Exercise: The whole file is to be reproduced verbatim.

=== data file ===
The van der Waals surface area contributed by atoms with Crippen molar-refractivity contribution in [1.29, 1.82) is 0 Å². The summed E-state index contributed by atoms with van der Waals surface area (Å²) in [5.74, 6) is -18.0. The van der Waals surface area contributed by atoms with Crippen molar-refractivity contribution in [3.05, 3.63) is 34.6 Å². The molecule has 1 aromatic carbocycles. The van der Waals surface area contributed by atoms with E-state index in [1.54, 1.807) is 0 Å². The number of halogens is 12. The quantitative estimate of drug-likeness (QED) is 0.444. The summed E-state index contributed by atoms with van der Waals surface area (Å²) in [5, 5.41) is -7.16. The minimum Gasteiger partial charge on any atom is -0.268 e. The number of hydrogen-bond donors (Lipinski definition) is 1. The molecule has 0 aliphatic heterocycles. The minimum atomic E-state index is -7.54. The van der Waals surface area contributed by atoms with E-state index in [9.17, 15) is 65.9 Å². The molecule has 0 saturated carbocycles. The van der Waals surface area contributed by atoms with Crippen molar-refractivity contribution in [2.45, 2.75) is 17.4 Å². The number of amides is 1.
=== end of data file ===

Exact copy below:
The van der Waals surface area contributed by atoms with Crippen molar-refractivity contribution in [1.29, 1.82) is 0 Å². The summed E-state index contributed by atoms with van der Waals surface area (Å²) in [5.74, 6) is -18.0. The van der Waals surface area contributed by atoms with Crippen molar-refractivity contribution in [3.05, 3.63) is 34.6 Å². The molecule has 1 aromatic carbocycles. The van der Waals surface area contributed by atoms with E-state index in [1.54, 1.807) is 0 Å². The number of halogens is 12. The quantitative estimate of drug-likeness (QED) is 0.444. The summed E-state index contributed by atoms with van der Waals surface area (Å²) in [5, 5.41) is -7.16. The minimum Gasteiger partial charge on any atom is -0.268 e. The number of hydrogen-bond donors (Lipinski definition) is 1. The molecule has 0 aliphatic heterocycles. The minimum atomic E-state index is -7.54. The van der Waals surface area contributed by atoms with E-state index in [9.17, 15) is 65.9 Å². The molecule has 0 saturated carbocycles. The van der Waals surface area contributed by atoms with Crippen molar-refractivity contribution in [2.45, 2.75) is 17.4 Å². The number of amides is 1.